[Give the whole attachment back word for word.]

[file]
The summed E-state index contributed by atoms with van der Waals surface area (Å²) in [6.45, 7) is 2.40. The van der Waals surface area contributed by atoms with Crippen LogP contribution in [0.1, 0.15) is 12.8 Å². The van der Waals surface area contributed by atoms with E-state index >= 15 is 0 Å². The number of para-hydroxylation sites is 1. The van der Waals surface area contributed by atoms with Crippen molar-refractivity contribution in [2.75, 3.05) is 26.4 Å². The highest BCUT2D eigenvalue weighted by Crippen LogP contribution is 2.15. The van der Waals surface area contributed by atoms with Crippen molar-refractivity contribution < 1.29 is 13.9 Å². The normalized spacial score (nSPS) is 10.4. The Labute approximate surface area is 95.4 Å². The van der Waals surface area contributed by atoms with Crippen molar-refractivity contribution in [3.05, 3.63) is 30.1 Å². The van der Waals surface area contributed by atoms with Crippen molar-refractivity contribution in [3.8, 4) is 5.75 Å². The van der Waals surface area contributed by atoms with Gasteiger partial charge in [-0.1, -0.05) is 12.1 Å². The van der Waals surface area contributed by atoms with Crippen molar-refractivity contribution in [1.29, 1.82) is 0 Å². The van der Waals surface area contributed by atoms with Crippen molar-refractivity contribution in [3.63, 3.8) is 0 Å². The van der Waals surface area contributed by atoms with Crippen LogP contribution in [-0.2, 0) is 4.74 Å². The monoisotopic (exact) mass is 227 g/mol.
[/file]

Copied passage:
The summed E-state index contributed by atoms with van der Waals surface area (Å²) in [6.45, 7) is 2.40. The van der Waals surface area contributed by atoms with Crippen LogP contribution in [0.1, 0.15) is 12.8 Å². The van der Waals surface area contributed by atoms with E-state index >= 15 is 0 Å². The number of para-hydroxylation sites is 1. The van der Waals surface area contributed by atoms with Crippen molar-refractivity contribution in [2.75, 3.05) is 26.4 Å². The highest BCUT2D eigenvalue weighted by Crippen LogP contribution is 2.15. The van der Waals surface area contributed by atoms with Crippen molar-refractivity contribution < 1.29 is 13.9 Å². The normalized spacial score (nSPS) is 10.4. The Labute approximate surface area is 95.4 Å². The van der Waals surface area contributed by atoms with Crippen molar-refractivity contribution in [3.05, 3.63) is 30.1 Å². The van der Waals surface area contributed by atoms with Crippen molar-refractivity contribution in [3.8, 4) is 5.75 Å². The van der Waals surface area contributed by atoms with Gasteiger partial charge in [-0.1, -0.05) is 12.1 Å². The van der Waals surface area contributed by atoms with Crippen molar-refractivity contribution in [1.29, 1.82) is 0 Å². The van der Waals surface area contributed by atoms with Crippen molar-refractivity contribution in [3.63, 3.8) is 0 Å². The van der Waals surface area contributed by atoms with Crippen LogP contribution in [-0.2, 0) is 4.74 Å². The monoisotopic (exact) mass is 227 g/mol.